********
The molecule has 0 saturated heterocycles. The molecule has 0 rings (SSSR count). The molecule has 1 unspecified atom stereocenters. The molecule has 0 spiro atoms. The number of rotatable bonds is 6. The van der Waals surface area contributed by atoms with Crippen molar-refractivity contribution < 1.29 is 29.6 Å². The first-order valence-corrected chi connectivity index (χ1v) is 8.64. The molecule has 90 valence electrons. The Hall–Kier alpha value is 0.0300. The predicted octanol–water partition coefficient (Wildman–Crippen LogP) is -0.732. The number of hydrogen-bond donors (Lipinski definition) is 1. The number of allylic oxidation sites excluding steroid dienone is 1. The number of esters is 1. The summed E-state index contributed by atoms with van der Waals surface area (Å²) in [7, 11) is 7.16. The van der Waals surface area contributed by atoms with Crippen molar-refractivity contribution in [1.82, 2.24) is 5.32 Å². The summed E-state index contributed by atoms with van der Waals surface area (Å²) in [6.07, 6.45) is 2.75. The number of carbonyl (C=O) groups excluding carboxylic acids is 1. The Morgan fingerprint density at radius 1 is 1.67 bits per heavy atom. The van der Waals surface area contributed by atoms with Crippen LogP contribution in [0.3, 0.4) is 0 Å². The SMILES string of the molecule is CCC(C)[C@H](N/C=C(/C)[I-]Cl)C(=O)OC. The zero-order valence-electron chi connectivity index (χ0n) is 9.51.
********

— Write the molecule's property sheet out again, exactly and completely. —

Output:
The molecule has 0 saturated heterocycles. The molecule has 0 rings (SSSR count). The molecule has 1 unspecified atom stereocenters. The molecule has 0 spiro atoms. The number of rotatable bonds is 6. The van der Waals surface area contributed by atoms with Crippen molar-refractivity contribution < 1.29 is 29.6 Å². The first-order valence-corrected chi connectivity index (χ1v) is 8.64. The molecule has 90 valence electrons. The Hall–Kier alpha value is 0.0300. The predicted octanol–water partition coefficient (Wildman–Crippen LogP) is -0.732. The number of hydrogen-bond donors (Lipinski definition) is 1. The number of allylic oxidation sites excluding steroid dienone is 1. The number of esters is 1. The summed E-state index contributed by atoms with van der Waals surface area (Å²) in [7, 11) is 7.16. The van der Waals surface area contributed by atoms with Crippen molar-refractivity contribution in [1.82, 2.24) is 5.32 Å². The summed E-state index contributed by atoms with van der Waals surface area (Å²) in [6.07, 6.45) is 2.75. The number of carbonyl (C=O) groups excluding carboxylic acids is 1. The Morgan fingerprint density at radius 1 is 1.67 bits per heavy atom. The van der Waals surface area contributed by atoms with Crippen LogP contribution in [0.3, 0.4) is 0 Å². The SMILES string of the molecule is CCC(C)[C@H](N/C=C(/C)[I-]Cl)C(=O)OC. The zero-order valence-electron chi connectivity index (χ0n) is 9.51.